About Hoosh Fashion Store

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Varien

Fashion is cyclic and so are trends. Time and again there are styles and looks that are re-invented by designers or return to the runway in their original essence. Hence each year a retro brigade of designs, colors, prints, and patterns hit the stores and become a much embraced trend. In the fashion industry some trends are ludicrous, some become outdated, and some come back with newer ideas. 

Twenty fourteen is no different, and have many vintage and retro looks borrowed from the past for the spring/summer and autumn/winter fashion. Trends are believed to re-emerge in fashion every twenty years. The one big trend which is still alive and kicking is of crop tops. For those who refrain from showing off their abs, styles with sheer panels around the waist and high waist pants and skirts are a perfect way to conceal and flaunt the style. The floral print being a summer essential has also gone retro this year. From Michael Kors to Depazo, Harbison, and Jen Kao showcased their collection of flower power in multiple pieces at the New York Fashion Week for Spring Summer 2014.

Braiding infinite patterns with Kumihimo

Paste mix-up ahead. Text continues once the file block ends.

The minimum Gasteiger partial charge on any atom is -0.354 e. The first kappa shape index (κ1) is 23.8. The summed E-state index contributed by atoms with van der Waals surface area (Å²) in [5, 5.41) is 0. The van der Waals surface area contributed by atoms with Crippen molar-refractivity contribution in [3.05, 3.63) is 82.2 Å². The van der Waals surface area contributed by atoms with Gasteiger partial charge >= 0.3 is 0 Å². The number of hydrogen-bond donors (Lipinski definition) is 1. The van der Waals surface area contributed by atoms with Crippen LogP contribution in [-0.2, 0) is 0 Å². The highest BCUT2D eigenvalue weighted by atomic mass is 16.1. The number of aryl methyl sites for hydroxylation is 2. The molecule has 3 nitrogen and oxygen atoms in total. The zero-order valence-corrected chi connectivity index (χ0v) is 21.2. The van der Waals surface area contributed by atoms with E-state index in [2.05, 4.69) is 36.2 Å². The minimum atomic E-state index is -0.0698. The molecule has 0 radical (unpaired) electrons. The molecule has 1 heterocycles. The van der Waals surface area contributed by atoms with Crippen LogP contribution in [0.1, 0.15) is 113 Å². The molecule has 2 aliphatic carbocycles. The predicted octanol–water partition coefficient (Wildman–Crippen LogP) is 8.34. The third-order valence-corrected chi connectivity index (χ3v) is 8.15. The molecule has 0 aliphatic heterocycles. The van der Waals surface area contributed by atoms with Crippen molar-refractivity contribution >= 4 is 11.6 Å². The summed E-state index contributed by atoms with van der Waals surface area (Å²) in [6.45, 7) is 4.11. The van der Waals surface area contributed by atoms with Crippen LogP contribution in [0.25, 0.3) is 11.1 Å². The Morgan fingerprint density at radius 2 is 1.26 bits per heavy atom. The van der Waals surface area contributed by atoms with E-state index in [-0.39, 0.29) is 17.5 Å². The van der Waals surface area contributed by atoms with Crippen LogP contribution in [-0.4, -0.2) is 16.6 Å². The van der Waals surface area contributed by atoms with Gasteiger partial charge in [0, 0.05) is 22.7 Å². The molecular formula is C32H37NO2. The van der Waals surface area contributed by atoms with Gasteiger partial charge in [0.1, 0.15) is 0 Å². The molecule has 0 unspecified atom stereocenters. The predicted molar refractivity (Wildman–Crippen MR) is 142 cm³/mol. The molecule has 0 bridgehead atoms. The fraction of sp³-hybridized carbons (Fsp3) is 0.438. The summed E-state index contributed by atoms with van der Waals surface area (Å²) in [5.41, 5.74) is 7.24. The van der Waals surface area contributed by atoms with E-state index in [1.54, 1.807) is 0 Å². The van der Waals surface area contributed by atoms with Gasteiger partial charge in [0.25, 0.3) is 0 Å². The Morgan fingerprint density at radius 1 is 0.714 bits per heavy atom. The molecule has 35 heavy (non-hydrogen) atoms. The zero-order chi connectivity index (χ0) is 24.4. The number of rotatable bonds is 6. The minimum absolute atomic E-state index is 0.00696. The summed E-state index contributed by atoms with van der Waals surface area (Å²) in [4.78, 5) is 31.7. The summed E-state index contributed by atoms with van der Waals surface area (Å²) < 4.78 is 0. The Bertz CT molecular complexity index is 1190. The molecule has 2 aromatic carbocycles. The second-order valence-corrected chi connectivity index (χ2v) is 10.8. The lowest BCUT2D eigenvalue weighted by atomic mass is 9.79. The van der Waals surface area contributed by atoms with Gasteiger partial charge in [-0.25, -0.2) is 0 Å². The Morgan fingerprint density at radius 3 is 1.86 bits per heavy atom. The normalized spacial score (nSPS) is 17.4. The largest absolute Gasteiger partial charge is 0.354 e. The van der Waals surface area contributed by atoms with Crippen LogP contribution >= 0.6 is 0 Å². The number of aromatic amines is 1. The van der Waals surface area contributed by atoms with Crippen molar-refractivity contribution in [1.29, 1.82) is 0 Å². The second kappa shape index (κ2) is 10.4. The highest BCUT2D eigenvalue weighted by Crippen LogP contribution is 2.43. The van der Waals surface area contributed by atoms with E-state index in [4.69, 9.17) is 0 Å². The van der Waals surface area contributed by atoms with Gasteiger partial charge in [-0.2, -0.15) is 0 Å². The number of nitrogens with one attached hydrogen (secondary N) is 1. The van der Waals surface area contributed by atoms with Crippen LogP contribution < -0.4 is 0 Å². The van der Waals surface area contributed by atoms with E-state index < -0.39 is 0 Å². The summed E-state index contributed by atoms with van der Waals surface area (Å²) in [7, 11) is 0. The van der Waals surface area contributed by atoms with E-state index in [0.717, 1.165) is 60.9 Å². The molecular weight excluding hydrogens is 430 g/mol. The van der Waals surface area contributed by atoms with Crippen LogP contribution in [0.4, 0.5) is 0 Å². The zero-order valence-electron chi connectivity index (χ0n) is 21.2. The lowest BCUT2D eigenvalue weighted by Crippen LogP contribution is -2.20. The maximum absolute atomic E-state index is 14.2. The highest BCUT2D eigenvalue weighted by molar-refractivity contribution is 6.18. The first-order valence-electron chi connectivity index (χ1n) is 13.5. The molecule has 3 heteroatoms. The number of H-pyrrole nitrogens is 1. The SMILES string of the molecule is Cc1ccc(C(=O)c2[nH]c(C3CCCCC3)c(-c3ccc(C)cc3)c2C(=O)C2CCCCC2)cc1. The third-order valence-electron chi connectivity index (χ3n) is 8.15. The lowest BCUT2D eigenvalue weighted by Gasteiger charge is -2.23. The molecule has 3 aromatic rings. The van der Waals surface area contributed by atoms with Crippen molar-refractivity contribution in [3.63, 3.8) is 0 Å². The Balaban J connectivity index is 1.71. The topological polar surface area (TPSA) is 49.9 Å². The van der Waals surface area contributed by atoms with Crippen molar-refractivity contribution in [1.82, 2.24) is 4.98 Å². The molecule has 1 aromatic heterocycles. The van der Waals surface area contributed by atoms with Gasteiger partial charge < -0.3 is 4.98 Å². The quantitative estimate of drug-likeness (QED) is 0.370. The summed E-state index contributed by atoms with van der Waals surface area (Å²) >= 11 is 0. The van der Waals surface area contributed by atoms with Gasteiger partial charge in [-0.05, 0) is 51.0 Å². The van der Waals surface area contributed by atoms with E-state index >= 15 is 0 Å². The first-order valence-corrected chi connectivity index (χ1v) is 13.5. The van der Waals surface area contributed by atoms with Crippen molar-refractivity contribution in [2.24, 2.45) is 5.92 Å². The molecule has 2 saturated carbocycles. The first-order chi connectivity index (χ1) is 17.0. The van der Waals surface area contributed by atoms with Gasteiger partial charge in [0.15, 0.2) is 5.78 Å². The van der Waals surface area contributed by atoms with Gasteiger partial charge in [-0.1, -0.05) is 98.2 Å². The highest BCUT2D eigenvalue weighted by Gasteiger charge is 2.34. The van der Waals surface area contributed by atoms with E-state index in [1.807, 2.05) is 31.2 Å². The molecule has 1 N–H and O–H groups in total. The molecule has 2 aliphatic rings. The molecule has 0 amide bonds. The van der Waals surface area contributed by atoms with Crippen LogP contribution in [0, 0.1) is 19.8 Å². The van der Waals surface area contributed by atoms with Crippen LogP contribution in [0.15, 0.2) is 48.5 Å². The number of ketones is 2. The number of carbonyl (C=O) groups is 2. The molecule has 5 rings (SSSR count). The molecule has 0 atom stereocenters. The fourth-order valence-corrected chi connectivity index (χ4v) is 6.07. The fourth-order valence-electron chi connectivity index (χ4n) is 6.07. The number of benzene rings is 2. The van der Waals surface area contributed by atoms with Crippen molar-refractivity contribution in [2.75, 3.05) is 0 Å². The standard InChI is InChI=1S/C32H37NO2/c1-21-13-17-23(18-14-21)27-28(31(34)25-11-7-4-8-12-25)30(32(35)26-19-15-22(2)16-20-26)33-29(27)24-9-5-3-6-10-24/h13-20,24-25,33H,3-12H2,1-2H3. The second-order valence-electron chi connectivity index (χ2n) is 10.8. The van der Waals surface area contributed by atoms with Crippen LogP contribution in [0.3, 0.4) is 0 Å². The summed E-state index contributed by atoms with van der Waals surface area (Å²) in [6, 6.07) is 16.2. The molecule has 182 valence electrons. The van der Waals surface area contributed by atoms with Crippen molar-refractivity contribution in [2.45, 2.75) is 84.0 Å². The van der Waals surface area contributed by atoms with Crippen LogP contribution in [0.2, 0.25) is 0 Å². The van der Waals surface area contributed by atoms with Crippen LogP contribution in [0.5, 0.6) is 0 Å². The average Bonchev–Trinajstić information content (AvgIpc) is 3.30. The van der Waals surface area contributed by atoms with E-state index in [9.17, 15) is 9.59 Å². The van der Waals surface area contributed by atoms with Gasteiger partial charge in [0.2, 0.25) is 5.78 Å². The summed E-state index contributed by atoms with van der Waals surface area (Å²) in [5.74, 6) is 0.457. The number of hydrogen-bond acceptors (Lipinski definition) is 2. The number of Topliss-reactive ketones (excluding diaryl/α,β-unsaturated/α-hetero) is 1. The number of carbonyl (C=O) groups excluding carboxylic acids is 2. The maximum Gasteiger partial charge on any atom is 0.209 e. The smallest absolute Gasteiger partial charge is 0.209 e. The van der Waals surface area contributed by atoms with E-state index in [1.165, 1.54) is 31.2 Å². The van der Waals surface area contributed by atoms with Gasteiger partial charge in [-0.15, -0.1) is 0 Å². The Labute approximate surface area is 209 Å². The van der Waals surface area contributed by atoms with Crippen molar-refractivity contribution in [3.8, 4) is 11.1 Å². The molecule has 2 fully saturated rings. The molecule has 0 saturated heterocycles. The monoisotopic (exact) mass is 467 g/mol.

Every piece of clothing, every sample of fabric, every strand of yarn is part of textile's creativity, as each step to form the final textile product requires a well sketched plan and out of the box ideas to ensure that it stands to the expectations of consumers.

The creativity can involve centuries old arts borrowed from various countries. In the 21st century corporate world, there is intense competition to establish and separate brands from the rest and this can be attained by how well the brands use old arts in contemporary style.

Kumihimo is currently popular in countries like Canada, European Union, Germany, U.S.A. and others. The world has been exploring this art since centuries now. But, it is pertinent to note that Japanese consider that it takes practice and dedication to master the simple art of Kumihimo.

The most difficult pattern considered in Kumihimo is touch stone, which involves four bobbins. The Japanese consider that an apt test of Kumihimo braiding involves braiding of three silk threads.

Exquisite and unique: Revisiting ikat design

Ikat is a popular dyeing technique, which ties the untied threads into a bunch by employing grass or cotton, which is wax treated. Under ikat technique the weaver has to decide where should the dye set in among the loose threads and where the dye should be restrained from setting. It is with the help of this method that the weavers get a suitable pattern when the threads are conclusively woven on a loom. The complication increases when more colours are used to form pattern.

The need of the hour is to take ikat at a level where it becomes a sustainable industry. Efforts are going on and the results have finally started becoming visible in form of ikat becoming a regular part of ramp walks in international fashion shows and the beauty of this craft being admired by fashion connoisseurs.

With changing business approach, the ikat weavers can expect a rise in demand in near future.